The Government of Romania became more ambitious with its coal phaseout planning. It proposed in a draft executive order to end the use of the fossil fuel by the end of the decade at a time when other countries in the region and Europe are putting such plans on hold or pushing them back.
Just a year ago, Romania put 2032 in the proposal of its National Recovery and Resilience Plan (NRRP or PNNR) as the target year to shut down its entire coal business. It was one of the first countries in Southeastern Europe to set such a deadline and the move was reported in the media without any high-ranking official making an announcement.
In the meantime, the energy crisis erupted, followed by Russia’s invasion of Ukraine, which shook the continent to its core once again after the COVID-19 pandemic. European countries are currently walking back on coal phaseout promises, at least temporarily, to maintain energy security.
Beyond 2030 coal club is shrinking
Romania has no obvious reason to push for a more ambitious goal to end the use of the most polluting fossil fuel. Yet the Ministry of Energy just issued a draft emergency ordinance for public debate in which it said the country would end the use of coal by the end of 2030, which has become a benchmark in the past few years.
CE Oltenia’s three coal power units will be switched to reserve in 2026
The only European Union member states currently planning to make the move after the turn of the decade are Bulgaria, Croatia, Slovenia and the Czech Republic. Poland hasn’t set a formal coal exit date except committing in general to total decarbonization by 2050 at the latest.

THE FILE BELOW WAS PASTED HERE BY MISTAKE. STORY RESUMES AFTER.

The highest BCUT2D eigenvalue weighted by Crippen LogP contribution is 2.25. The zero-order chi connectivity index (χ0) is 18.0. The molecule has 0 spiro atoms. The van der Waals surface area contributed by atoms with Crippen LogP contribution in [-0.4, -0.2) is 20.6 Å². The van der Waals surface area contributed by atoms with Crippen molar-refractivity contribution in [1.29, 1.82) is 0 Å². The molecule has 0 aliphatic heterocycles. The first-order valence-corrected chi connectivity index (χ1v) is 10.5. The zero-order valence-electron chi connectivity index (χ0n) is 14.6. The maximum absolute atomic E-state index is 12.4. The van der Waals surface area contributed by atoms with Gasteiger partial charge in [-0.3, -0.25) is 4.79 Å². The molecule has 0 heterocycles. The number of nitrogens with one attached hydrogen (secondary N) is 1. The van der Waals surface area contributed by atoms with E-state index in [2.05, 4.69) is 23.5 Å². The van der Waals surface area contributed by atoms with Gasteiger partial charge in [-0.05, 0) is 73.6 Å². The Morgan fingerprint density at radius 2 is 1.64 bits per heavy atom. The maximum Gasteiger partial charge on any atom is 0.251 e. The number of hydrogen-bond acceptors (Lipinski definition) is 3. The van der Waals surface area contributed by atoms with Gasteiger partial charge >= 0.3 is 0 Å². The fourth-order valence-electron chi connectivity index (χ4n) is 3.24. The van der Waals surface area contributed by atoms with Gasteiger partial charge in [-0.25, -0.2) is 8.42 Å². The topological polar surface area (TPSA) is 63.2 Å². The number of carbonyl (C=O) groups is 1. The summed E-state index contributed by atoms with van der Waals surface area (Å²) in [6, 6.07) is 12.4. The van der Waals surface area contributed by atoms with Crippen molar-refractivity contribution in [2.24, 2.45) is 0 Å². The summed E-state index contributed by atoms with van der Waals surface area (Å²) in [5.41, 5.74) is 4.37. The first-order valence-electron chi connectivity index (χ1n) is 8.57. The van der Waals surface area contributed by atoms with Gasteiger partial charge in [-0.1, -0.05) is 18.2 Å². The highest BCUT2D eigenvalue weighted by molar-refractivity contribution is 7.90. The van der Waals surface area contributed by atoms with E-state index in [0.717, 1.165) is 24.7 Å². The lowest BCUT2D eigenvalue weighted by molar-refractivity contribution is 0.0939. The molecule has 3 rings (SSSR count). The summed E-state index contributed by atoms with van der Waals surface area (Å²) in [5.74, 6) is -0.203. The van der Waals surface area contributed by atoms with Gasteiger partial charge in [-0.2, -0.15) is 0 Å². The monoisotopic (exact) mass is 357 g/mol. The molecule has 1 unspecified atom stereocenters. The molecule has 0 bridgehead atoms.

Same goes for Bosnia and Herzegovina, Serbia and Kosovo*, which aren’t in the EU, while Turkey set 2053 as a deadline for total decarbonization. Montenegro has pledged to close its only coal plant, Pljevlja, by 2035. However, in August, the now former prime minister Zdravko Krivokapić estimated it would likely be decommissioned by 2030.
The coal sector is becoming less viable due to the EU’s environmental regulations and increasing costs for carbon dioxide emissions.
Energy crisis prompted short-term boost to coal sector
Romania has recently declared it would get idle coal plants online and increase output at its mines in the short term, which makes the latest decision even more surprising.
Romania is also counting on gas-fired power plants and a small nuclear reactor
Furthermore, the government has earmarked substantial funds for gas infrastructure and gas-fired power plants and a law was passed to promote the production of fossil gas and oil. On top of that, the country started a project for a small modular nuclear reactor.
The current capacity of power plants running on coal is 4.9 GW, according to the ministry’s update. Coal power plant units Rovinari 4, Rovinari 5 and Turceni 5, with a combined capacity of 990 MW, are planned to be placed in reserve in 2026. They are run by state-owned Complexul Energetic (CE) Oltenia, which is undergoing transformation toward solar power and gas.
Redundant workers to get grants for rooftop photovoltaic systems
According to the draft ordinance, new hydropower and nuclear power capacities need to come online by 2030. The government added that the people who lose their jobs would get priority in vocational retraining as part of efforts under the just transition plan. Gorj, Hunedoara and Dolj will be the most affected areas, the proposal reveals.
Coal sector workers will be able to get grants for the purchase of photovoltaic systems with a capacity of 3 kW to 5 kW each, presumably to be built on roofs of family houses.